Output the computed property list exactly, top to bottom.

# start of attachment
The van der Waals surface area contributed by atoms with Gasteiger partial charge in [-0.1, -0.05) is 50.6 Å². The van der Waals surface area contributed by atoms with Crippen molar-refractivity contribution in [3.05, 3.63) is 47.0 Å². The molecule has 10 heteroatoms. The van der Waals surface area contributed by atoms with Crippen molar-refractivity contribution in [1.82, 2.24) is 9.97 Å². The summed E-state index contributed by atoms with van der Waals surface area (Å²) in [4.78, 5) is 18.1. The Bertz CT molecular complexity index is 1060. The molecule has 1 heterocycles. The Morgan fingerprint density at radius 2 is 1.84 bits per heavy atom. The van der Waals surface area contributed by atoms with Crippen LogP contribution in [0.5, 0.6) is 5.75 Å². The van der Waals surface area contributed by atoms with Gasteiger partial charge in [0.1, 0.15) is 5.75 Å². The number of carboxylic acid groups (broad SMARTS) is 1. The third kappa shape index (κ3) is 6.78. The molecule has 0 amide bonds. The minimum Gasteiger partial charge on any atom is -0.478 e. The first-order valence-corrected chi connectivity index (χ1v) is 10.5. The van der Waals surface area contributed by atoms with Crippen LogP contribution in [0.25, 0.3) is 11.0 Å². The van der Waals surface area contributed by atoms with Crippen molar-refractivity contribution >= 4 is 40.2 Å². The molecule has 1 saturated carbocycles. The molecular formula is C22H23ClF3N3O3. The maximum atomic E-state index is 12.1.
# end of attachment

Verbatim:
The van der Waals surface area contributed by atoms with Gasteiger partial charge in [-0.1, -0.05) is 50.6 Å². The van der Waals surface area contributed by atoms with Crippen molar-refractivity contribution in [3.05, 3.63) is 47.0 Å². The molecule has 10 heteroatoms. The van der Waals surface area contributed by atoms with Crippen molar-refractivity contribution in [1.82, 2.24) is 9.97 Å². The summed E-state index contributed by atoms with van der Waals surface area (Å²) in [4.78, 5) is 18.1. The Bertz CT molecular complexity index is 1060. The molecule has 1 heterocycles. The Morgan fingerprint density at radius 2 is 1.84 bits per heavy atom. The van der Waals surface area contributed by atoms with Crippen LogP contribution in [0.5, 0.6) is 5.75 Å². The van der Waals surface area contributed by atoms with Gasteiger partial charge in [0.1, 0.15) is 5.75 Å². The number of carboxylic acid groups (broad SMARTS) is 1. The third kappa shape index (κ3) is 6.78. The molecule has 0 amide bonds. The minimum Gasteiger partial charge on any atom is -0.478 e. The first-order valence-corrected chi connectivity index (χ1v) is 10.5. The van der Waals surface area contributed by atoms with Crippen LogP contribution in [0.25, 0.3) is 11.0 Å². The van der Waals surface area contributed by atoms with Crippen molar-refractivity contribution >= 4 is 40.2 Å². The molecule has 1 saturated carbocycles. The molecular formula is C22H23ClF3N3O3. The maximum atomic E-state index is 12.1.